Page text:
With just four record companies controlling nearly 80 per cent of the world market in popular music, issues of globalization are evidently significant to our understanding of how and why popular music is made and distributed. As transnational industries seek to open up increasingly larger markets, the question of how local and regional music cultures can be sustained is a pressing one. To what extent does the global music market offer opportunities for the worldwide dissemination of local music within and beyond the major industry? The essays in this volume examine the structure and strategies of the transnational music industry, with its deployment of mass communication technologies including sound carriers, satellite broadcasting and the Internet. The book also explores local and individual experience of global music and this music's dissemination through migration and communities of interest, as well as the ideological and political use of different kinds of music.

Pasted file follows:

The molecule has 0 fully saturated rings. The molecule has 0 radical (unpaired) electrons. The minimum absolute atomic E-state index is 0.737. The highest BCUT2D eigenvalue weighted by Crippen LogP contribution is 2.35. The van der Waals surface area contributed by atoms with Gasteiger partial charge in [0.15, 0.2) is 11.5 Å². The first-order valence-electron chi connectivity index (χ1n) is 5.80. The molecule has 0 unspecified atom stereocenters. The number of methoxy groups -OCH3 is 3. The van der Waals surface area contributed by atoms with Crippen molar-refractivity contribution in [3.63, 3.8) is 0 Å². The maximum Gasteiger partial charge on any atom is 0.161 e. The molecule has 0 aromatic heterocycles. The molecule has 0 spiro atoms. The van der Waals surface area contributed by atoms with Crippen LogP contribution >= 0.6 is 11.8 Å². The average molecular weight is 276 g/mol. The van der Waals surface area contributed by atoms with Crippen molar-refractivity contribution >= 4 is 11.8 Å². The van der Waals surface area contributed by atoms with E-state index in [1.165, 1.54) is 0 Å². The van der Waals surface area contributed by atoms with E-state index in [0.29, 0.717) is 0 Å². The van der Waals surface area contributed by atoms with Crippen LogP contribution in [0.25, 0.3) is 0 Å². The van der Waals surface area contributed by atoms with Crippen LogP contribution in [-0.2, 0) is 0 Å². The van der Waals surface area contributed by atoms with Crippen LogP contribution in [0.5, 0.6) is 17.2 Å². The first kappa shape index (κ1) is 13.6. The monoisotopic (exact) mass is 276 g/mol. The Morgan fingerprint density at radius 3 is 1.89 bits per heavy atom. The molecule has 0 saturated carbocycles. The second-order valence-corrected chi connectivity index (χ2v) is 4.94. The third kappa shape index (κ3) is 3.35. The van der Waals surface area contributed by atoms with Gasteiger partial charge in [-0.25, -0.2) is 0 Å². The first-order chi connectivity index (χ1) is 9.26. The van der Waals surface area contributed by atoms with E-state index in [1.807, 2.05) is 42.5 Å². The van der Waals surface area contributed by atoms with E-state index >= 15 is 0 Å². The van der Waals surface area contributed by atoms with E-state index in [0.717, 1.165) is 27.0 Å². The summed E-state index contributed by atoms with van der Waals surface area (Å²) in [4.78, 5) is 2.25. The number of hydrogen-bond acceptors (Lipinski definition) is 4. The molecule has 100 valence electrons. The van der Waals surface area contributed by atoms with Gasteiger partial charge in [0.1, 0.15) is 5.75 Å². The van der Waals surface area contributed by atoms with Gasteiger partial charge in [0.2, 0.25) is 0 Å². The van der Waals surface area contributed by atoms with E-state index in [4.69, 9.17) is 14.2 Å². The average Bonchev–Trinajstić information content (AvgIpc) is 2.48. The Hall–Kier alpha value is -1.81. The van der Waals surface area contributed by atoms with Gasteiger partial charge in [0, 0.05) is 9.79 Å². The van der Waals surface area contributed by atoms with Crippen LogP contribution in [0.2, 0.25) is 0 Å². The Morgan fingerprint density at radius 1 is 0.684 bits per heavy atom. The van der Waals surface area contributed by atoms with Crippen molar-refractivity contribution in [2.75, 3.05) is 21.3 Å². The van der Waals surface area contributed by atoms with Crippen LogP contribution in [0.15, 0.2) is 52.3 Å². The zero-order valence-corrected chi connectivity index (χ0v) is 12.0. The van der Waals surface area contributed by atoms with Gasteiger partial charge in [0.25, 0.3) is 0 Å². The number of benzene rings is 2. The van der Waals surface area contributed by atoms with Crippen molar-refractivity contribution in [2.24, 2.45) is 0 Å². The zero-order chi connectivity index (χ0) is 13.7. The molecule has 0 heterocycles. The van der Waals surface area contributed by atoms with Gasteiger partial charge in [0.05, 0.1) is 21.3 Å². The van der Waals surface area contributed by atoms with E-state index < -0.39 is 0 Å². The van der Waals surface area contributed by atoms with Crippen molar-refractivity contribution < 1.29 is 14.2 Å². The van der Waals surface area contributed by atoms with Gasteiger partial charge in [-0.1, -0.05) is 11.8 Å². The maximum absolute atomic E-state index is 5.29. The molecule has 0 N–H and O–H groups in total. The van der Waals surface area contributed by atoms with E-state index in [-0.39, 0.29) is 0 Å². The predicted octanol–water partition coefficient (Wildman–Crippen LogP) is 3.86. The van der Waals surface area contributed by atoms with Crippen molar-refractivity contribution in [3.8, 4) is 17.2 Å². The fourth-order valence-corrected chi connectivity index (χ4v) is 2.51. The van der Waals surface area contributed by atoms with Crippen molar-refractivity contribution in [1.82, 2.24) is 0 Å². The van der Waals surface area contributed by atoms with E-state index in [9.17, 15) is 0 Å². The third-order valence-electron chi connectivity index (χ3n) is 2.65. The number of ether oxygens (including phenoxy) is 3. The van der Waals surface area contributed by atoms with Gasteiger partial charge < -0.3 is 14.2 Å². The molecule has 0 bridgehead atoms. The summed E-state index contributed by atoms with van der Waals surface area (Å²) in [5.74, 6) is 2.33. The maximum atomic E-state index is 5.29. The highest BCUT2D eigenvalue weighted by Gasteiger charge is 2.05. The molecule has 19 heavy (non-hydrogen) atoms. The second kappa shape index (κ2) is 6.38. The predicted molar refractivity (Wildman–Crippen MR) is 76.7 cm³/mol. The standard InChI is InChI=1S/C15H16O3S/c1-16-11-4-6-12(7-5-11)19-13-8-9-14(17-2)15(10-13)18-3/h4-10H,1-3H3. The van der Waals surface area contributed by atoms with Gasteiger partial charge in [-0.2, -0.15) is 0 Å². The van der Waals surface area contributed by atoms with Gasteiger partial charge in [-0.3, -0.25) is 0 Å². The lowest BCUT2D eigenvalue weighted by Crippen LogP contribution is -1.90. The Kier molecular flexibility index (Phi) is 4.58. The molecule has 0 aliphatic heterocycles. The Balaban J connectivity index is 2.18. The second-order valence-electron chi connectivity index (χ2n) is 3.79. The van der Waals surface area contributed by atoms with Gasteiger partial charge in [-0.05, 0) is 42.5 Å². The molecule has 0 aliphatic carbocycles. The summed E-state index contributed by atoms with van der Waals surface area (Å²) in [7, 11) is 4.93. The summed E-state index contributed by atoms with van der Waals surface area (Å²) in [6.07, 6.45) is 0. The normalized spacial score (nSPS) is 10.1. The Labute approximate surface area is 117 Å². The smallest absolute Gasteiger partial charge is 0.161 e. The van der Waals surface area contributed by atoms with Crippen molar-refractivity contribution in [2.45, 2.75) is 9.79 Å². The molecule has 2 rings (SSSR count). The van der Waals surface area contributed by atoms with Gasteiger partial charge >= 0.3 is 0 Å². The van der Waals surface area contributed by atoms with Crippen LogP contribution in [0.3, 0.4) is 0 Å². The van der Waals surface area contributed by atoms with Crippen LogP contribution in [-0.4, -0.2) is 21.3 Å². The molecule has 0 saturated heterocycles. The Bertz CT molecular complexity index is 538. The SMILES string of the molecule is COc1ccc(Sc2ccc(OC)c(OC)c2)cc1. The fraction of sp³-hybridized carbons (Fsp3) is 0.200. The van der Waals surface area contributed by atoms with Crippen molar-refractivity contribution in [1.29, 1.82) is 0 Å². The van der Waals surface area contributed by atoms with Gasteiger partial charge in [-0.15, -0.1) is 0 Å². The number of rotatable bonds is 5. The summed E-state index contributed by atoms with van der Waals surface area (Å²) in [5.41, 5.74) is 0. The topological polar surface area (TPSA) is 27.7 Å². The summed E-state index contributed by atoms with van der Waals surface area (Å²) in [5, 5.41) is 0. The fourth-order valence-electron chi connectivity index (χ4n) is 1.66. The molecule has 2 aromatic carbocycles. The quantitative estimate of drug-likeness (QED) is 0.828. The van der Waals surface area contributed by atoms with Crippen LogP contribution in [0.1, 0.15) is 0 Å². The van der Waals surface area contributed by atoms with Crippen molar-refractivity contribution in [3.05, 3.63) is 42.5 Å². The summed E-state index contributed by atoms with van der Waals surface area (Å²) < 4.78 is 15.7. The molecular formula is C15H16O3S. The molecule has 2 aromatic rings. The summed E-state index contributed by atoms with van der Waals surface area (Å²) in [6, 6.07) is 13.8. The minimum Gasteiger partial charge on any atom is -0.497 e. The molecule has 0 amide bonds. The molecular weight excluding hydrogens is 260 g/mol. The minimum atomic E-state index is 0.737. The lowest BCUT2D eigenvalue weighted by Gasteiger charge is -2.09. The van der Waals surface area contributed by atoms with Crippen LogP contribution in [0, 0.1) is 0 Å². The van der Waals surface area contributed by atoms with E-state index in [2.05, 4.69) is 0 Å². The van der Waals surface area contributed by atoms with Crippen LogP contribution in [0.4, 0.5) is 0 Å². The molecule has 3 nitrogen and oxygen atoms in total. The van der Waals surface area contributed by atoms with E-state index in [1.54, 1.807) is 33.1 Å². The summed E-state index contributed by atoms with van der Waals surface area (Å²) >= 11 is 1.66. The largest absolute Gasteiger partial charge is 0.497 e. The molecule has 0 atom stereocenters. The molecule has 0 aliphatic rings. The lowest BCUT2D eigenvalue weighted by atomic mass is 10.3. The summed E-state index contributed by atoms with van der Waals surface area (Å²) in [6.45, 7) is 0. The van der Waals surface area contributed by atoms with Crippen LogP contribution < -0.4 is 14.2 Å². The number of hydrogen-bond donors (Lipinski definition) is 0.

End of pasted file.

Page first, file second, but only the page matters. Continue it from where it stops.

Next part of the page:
In contrast to recent arguments which posit an American imperialist dominance of popular music, the contributors to this volume find that the global repertoire of the major labels no longer represents the culture of a certain country but is fed by different sources. The essays here discuss how we can characterize this vast de-centered industry, and offer perspectives on the so-called 'international repertoire' that calls for a melodic structure, ballad forms, unaccented vocalisation and an image that has global recognition.
Publisher: Taylor & Francis Ltd